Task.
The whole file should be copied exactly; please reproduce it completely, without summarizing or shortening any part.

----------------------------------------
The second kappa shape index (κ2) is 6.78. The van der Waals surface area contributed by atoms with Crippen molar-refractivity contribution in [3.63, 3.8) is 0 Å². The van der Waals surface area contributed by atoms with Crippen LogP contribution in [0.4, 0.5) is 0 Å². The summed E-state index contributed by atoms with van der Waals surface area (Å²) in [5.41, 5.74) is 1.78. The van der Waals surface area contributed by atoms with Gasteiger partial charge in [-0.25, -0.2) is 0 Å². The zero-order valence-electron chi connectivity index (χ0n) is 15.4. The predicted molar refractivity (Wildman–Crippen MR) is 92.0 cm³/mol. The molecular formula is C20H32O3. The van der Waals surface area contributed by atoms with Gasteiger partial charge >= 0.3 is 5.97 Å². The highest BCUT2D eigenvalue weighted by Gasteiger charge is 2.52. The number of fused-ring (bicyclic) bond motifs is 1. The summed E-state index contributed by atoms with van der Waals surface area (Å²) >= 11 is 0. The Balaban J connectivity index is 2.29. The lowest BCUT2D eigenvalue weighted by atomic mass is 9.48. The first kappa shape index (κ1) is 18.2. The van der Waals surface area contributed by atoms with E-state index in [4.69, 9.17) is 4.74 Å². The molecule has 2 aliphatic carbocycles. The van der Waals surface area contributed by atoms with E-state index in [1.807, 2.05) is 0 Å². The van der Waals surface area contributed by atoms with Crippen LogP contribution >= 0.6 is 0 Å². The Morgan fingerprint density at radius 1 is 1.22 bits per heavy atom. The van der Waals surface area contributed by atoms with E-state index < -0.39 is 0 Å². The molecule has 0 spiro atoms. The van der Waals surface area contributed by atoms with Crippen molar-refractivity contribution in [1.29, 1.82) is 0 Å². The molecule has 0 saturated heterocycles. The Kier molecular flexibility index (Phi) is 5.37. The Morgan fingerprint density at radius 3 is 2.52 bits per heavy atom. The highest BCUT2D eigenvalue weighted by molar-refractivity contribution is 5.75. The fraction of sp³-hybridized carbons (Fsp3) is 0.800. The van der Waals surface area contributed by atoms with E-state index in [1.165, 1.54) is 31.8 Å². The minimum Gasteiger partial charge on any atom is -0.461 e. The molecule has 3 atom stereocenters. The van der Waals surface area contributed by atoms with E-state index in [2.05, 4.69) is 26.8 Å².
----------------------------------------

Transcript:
The second kappa shape index (κ2) is 6.78. The van der Waals surface area contributed by atoms with Crippen molar-refractivity contribution in [3.63, 3.8) is 0 Å². The van der Waals surface area contributed by atoms with Crippen LogP contribution in [0.4, 0.5) is 0 Å². The summed E-state index contributed by atoms with van der Waals surface area (Å²) in [5.41, 5.74) is 1.78. The van der Waals surface area contributed by atoms with Gasteiger partial charge in [-0.25, -0.2) is 0 Å². The zero-order valence-electron chi connectivity index (χ0n) is 15.4. The predicted molar refractivity (Wildman–Crippen MR) is 92.0 cm³/mol. The molecular formula is C20H32O3. The van der Waals surface area contributed by atoms with Gasteiger partial charge >= 0.3 is 5.97 Å². The highest BCUT2D eigenvalue weighted by Gasteiger charge is 2.52. The number of fused-ring (bicyclic) bond motifs is 1. The summed E-state index contributed by atoms with van der Waals surface area (Å²) >= 11 is 0. The Balaban J connectivity index is 2.29. The lowest BCUT2D eigenvalue weighted by atomic mass is 9.48. The first kappa shape index (κ1) is 18.2. The van der Waals surface area contributed by atoms with E-state index in [4.69, 9.17) is 4.74 Å². The molecule has 2 aliphatic carbocycles. The van der Waals surface area contributed by atoms with E-state index in [1.807, 2.05) is 0 Å². The van der Waals surface area contributed by atoms with Crippen LogP contribution >= 0.6 is 0 Å². The Morgan fingerprint density at radius 1 is 1.22 bits per heavy atom. The van der Waals surface area contributed by atoms with E-state index < -0.39 is 0 Å². The molecule has 0 spiro atoms. The van der Waals surface area contributed by atoms with Crippen molar-refractivity contribution in [1.29, 1.82) is 0 Å². The molecule has 0 saturated heterocycles. The Kier molecular flexibility index (Phi) is 5.37. The Morgan fingerprint density at radius 3 is 2.52 bits per heavy atom. The highest BCUT2D eigenvalue weighted by molar-refractivity contribution is 5.75. The fraction of sp³-hybridized carbons (Fsp3) is 0.800. The van der Waals surface area contributed by atoms with E-state index in [1.165, 1.54) is 31.8 Å². The minimum Gasteiger partial charge on any atom is -0.461 e. The molecule has 3 atom stereocenters. The van der Waals surface area contributed by atoms with E-state index in [2.05, 4.69) is 26.8 Å².